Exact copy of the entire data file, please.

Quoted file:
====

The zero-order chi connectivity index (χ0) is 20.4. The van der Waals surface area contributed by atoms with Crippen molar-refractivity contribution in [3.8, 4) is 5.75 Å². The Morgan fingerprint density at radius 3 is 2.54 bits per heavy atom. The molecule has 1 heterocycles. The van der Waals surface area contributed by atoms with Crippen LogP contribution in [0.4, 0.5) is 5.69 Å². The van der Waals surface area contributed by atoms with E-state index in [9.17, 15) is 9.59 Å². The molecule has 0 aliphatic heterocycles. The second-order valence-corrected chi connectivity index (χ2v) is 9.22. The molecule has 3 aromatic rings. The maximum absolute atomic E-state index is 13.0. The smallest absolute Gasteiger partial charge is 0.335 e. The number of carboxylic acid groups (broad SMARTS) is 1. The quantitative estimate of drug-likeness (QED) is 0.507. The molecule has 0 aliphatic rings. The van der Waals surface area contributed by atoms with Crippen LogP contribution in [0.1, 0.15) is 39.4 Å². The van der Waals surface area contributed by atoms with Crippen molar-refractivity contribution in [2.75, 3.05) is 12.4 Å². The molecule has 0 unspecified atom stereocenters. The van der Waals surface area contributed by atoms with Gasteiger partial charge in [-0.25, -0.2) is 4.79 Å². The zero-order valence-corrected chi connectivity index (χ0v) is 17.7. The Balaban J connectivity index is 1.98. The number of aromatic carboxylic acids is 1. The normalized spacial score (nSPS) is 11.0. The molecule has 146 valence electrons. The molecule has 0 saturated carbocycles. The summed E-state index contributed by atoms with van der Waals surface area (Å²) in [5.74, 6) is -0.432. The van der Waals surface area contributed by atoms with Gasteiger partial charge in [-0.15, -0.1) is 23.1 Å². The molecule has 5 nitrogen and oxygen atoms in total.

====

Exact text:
The zero-order chi connectivity index (χ0) is 20.4. The van der Waals surface area contributed by atoms with Crippen molar-refractivity contribution in [3.8, 4) is 5.75 Å². The Morgan fingerprint density at radius 3 is 2.54 bits per heavy atom. The molecule has 1 heterocycles. The van der Waals surface area contributed by atoms with Crippen LogP contribution in [0.4, 0.5) is 5.69 Å². The van der Waals surface area contributed by atoms with E-state index in [9.17, 15) is 9.59 Å². The molecule has 0 aliphatic heterocycles. The second-order valence-corrected chi connectivity index (χ2v) is 9.22. The molecule has 3 aromatic rings. The maximum absolute atomic E-state index is 13.0. The smallest absolute Gasteiger partial charge is 0.335 e. The number of carboxylic acid groups (broad SMARTS) is 1. The quantitative estimate of drug-likeness (QED) is 0.507. The molecule has 0 aliphatic rings. The van der Waals surface area contributed by atoms with Crippen LogP contribution in [0.1, 0.15) is 39.4 Å². The van der Waals surface area contributed by atoms with Crippen molar-refractivity contribution in [2.75, 3.05) is 12.4 Å². The molecule has 0 unspecified atom stereocenters. The van der Waals surface area contributed by atoms with Gasteiger partial charge in [-0.25, -0.2) is 4.79 Å². The zero-order valence-corrected chi connectivity index (χ0v) is 17.7. The Balaban J connectivity index is 1.98. The number of aromatic carboxylic acids is 1. The normalized spacial score (nSPS) is 11.0. The molecule has 146 valence electrons. The molecule has 0 saturated carbocycles. The summed E-state index contributed by atoms with van der Waals surface area (Å²) in [5.74, 6) is -0.432. The van der Waals surface area contributed by atoms with Gasteiger partial charge in [-0.15, -0.1) is 23.1 Å². The molecule has 5 nitrogen and oxygen atoms in total.